It was a very nice restaurant up north in Michigan, kind of upscale but not nosebleed, that had a front wall that could be entirely removed for the warm summer months, providing all the benefits of outdoor eating from almost anywhere inside. It was a Saturday evening in July, with temperatures hovering in the 70s, a perfect up north atmosphere. We were enjoying a really nice beef-tenderloin-in-a-pastry thingie, when up from the stoplight a block away there arrived about two dozen or so bikers, riding slowly by, in a parade of their own.
Mind you, these were not Hell’s Angels types for the most part. There were four or five scruffy desperados, but the rest were a diverse group: millennials with their millennial assortment of facial hair and slick heads, geriatric hippies, dentists with Harley-Davidson logos on the backs of their $500 leather jackets, middle management types bolt upright on their rides. All had at least one thing in common: they had enough money to spare for high-end motorcycles.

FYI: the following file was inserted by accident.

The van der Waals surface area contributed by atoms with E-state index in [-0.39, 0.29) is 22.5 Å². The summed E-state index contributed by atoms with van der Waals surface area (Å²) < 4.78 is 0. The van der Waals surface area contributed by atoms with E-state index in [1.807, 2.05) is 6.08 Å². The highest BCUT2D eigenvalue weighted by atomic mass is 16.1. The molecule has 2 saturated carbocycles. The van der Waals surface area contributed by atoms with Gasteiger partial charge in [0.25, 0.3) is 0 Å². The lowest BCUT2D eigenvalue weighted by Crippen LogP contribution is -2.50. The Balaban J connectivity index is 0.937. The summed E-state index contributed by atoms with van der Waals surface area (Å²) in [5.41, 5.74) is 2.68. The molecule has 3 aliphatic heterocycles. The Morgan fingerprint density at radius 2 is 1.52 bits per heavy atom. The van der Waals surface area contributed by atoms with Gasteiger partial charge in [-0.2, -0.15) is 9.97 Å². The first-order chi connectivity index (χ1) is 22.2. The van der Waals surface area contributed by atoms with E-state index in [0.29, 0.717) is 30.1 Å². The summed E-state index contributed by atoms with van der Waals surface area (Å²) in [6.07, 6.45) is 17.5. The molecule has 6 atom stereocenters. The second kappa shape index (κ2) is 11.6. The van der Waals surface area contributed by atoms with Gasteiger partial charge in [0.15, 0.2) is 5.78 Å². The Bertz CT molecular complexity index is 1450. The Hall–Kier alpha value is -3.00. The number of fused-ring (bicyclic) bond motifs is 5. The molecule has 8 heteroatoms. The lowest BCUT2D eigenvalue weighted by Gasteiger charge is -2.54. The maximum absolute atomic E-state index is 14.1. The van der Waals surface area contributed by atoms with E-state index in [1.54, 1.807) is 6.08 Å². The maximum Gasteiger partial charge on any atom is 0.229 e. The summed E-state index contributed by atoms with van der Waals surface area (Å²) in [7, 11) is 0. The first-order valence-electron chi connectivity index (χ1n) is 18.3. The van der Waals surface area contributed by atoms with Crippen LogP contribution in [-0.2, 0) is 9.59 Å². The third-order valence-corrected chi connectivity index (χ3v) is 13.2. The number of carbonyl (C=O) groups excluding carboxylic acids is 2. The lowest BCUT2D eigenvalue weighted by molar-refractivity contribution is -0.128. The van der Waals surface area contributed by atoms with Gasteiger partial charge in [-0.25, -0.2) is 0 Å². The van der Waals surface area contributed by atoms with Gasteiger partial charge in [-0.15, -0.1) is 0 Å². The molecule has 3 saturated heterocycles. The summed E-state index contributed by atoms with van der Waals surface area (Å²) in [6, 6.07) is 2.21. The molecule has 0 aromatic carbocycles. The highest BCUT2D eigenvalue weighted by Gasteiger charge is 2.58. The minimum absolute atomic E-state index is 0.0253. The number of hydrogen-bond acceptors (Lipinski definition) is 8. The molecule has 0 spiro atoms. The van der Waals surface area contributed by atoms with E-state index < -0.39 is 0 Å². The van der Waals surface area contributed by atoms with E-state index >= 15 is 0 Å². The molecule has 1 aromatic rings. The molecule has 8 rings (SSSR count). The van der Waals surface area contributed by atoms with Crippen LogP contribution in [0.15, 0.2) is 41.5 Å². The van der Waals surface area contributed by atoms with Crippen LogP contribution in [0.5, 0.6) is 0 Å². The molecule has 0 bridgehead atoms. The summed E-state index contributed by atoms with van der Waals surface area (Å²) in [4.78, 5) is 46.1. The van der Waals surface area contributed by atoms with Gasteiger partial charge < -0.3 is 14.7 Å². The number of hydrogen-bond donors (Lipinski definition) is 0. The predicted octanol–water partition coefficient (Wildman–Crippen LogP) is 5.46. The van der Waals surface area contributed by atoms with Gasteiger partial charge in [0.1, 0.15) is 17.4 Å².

Well, okay, they had two things in common. They also loved to race their unmuffled engines as they rode slowly by. Maybe you’ve heard the biker mantra, “loud pipes save lives”? If it’s true, then enough lives were saved that evening to make Our Lady of Lourdes blush with envy.
Well, three things. This disparate collection of humanity loved nothing better than annoying anyone who thought they were above them, which, from their perspective, was anyone who was annoyed by them.
It worked to perfection. For the duration of the din, all conversation stopped, since it couldn’t be heard anyway. Around the room, there were a few slow-burning stares, a smattering of giggles, and some outright smiles, but most did what I did: sigh with resignation and wait the invasion out.
This episode strikes me as the perfect metaphor for current politics. The bikers represent the loud Trumpist minority, and the rest of us divided but generally unable or unwilling to stop them, many silently wishing that at least mufflers on motorcycles could become a thing.
If only our political malaise could be so easily cured.